If you’re like a lot of Democrats, you worry that Bernie Sanders and Elizabeth Warren are too liberal — or at least that other voters think so. You’re also not buying the Pete Buttigieg hype. And you get nervous every time Joe Biden opens his mouth.
So where are you supposed to find a comfortably electable, qualified candidate who won’t turn 80 while in office?
Senator Amy Klobuchar has become an answer to that question in the final month before voting begins. She has outlasted more than a dozen other candidates and has two big strengths: A savvy understanding of how to campaign against President Trump and a track record of winning the sorts of swing voters Democrats will likely need this year.
Klobuchar, to be sure, is not a finished product as a presidential candidate. Too often, she sounds like a senator speaking in legislative to-do lists rather than a future president who can inspire voters. That tendency — along with too much needling of other candidates, instead of focusing on her own message — was evident in the most recent debate.
Yet she still emerged as one of the debate’s winners, and she is enjoying a burst of new attention. She raised more than twice as much money, $11.4 million, in the fourth quarter of 2019 than the third quarter. When I ask top Democrats which candidate has the best chance of beating Trump, Klobuchar is often their answer. If party leaders still chose nominees, she might now be the favorite.
In that way, she reminds me of another Midwestern senator who once seemed too ordinary to be president: Harry Truman. In the summer of 1944, an even more perilous time for global democracy than now, Democratic Party grandees chose Truman as vice president with the belief that he would soon be president, given Franklin Roosevelt’s declining health.
Truman was (as Klobuchar is) a loyal Democrat with populist leanings whom many Republicans, both senators and voters, nonetheless felt some affection for. He had a folksy manner and heartland accent. He was also a long shot for the nomination when the process began. The analogy extends to Klobuchar’s best-known weakness: Truman had a temper, too.
Of course, Klobuchar needs to win over millions of primary voters, not just hundreds of convention delegates, which is why she remains an underdog. But the path is the same one that her campaign had always seen: Do well enough in Iowa, which is next door to her home state of Minnesota, and then in New Hampshire to be one of the final two or three candidates standing.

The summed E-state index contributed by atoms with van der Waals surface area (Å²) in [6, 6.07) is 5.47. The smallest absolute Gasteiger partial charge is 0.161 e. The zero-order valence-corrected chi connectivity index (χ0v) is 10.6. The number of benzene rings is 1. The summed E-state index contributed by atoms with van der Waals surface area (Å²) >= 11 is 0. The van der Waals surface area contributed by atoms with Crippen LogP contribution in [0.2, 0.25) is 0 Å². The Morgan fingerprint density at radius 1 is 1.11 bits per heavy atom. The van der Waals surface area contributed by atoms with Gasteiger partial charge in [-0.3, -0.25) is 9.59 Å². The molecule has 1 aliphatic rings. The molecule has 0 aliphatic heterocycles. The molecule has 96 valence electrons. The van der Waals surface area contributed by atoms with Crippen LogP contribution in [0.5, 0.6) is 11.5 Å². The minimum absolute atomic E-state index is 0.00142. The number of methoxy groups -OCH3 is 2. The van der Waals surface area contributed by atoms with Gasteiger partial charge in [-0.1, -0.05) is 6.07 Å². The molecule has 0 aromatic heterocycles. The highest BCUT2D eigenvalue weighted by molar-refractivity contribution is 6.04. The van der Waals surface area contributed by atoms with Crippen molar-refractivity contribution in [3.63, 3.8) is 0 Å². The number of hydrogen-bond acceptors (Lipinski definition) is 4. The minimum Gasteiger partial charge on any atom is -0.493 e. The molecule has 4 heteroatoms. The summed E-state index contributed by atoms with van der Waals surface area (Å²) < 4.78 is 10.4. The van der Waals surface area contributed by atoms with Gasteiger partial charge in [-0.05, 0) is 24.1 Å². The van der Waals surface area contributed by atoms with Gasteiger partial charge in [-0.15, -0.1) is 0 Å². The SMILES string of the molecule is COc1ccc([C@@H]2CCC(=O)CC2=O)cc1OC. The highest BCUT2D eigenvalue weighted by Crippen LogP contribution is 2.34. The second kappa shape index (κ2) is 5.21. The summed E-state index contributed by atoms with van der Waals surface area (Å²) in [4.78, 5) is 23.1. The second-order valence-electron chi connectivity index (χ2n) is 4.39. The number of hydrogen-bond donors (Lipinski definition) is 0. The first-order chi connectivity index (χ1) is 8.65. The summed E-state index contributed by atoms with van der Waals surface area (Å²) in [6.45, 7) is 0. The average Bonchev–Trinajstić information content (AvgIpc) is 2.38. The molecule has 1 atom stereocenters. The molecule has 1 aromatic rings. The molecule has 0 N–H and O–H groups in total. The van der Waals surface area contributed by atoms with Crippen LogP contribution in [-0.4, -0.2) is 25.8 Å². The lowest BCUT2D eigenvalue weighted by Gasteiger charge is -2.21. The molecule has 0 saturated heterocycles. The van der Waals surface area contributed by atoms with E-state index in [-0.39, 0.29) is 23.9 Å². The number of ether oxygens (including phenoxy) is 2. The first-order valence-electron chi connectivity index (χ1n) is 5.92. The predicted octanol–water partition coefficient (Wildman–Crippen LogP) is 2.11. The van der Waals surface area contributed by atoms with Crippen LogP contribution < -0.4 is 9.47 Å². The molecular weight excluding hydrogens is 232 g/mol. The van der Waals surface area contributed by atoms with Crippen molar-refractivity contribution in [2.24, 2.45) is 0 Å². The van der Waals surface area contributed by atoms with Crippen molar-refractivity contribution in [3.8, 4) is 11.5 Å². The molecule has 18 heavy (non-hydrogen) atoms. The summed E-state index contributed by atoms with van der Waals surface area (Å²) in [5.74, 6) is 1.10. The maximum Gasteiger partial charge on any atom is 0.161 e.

Her greatest strength is her understanding of how to beat Republicans. They like to portray Democrats as self-serious elites who look down on ordinary Americans. (Think about the caricatures of John Kerry, Al Gore and Michael Dukakis.) Klobuchar has built her political career on an image that combines working class and middle class.
She grew up in a family that struggled with alcoholism and divorce, and she talks about it. When her husband, John Bessler, was a child, he lived with his five brothers and parents in a trailer home. Klobuchar’s memoir is called “The Senator Next Door.” She tells too many self-deprecating jokes to seem earnest. Some of them are even funny.
She is still a relative city slicker, having lived most of her life around the Twin Cities and attended Yale and the University of Chicago’s law school. But she knows how to persuade voters who are different from her that she respects them. She has learned the minutia of farm policy and rural development. She visits all of Minnesota’s 87 counties every year.
Klobuchar combines this persona with tough, clear explanations of how Republican policies will hurt the middle class: They will make prescription drugs more expensive, health insurance harder to get and climate destruction worse. If she’s elected, she promises to raise taxes on the rich, lift take-home pay for everyone else, take on big-business abuses and combat climate change.
In the 2018 midterms, as Klobuchar points out, Democrats focused on bread-and-butter issues while largely avoiding divisive ideas like Medicare for All. “If you don’t think that worked, I have four words for you: Former Gov. Scott Walker,” she said on Pod Save America, referring to the Wisconsin conservative hero who lost. Democrats also won the statewide congressional vote in Iowa, Michigan, Pennsylvania and Florida, on their way to retaking the House.
This year will probably be harder, because incumbent presidents usually win re-election. But Klobuchar’s own electoral history is deeply impressive. She has won all three of her Senate elections by more than 20 percentage points. In 2018, she carried 51 of Minnesota’s 87 counties; two years earlier, Hillary Clinton had carried only nine.
I am also struck by Klobuchar’s views about how to run against Trump this time — to talk about how he has let down the country (which gives his old supporters permission to switch sides), to use humor against his demagoguery and to appeal to voters’ emotions and patriotism.
On that last point, her primary campaign could benefit from her own advice: Klobuchar would improve her chances if she could find the grace notes that lift the best campaigns by telling a story about America.
I’m not saying that Democrats should necessarily vote for Klobuchar. Other candidates have strengths she doesn’t. Buttigieg, for example, summons those grace notes naturally. And Warren has an unmatched grasp of the economy’s problems, which could make her a transformational president.
I’m merely saying this: Many Democratic voters care more about beating Trump than anything else. For them, Klobuchar deserves a look.